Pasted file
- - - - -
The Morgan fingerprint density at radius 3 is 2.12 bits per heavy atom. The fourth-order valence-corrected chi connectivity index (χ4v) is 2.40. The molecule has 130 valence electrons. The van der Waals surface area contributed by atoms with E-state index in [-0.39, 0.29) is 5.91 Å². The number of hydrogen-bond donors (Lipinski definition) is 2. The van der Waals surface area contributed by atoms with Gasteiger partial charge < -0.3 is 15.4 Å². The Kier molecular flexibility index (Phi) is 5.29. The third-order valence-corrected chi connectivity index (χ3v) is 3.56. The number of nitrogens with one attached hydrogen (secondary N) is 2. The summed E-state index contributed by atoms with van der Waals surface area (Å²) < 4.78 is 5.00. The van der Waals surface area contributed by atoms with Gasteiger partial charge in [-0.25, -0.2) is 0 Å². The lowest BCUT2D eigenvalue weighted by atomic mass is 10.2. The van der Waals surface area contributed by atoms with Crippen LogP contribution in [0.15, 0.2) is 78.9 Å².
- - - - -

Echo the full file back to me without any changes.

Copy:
The Morgan fingerprint density at radius 3 is 2.12 bits per heavy atom. The fourth-order valence-corrected chi connectivity index (χ4v) is 2.40. The molecule has 130 valence electrons. The van der Waals surface area contributed by atoms with E-state index in [-0.39, 0.29) is 5.91 Å². The number of hydrogen-bond donors (Lipinski definition) is 2. The van der Waals surface area contributed by atoms with Gasteiger partial charge < -0.3 is 15.4 Å². The Kier molecular flexibility index (Phi) is 5.29. The third-order valence-corrected chi connectivity index (χ3v) is 3.56. The number of nitrogens with one attached hydrogen (secondary N) is 2. The summed E-state index contributed by atoms with van der Waals surface area (Å²) < 4.78 is 5.00. The van der Waals surface area contributed by atoms with Gasteiger partial charge in [-0.25, -0.2) is 0 Å². The lowest BCUT2D eigenvalue weighted by atomic mass is 10.2. The van der Waals surface area contributed by atoms with Crippen LogP contribution in [0.15, 0.2) is 78.9 Å².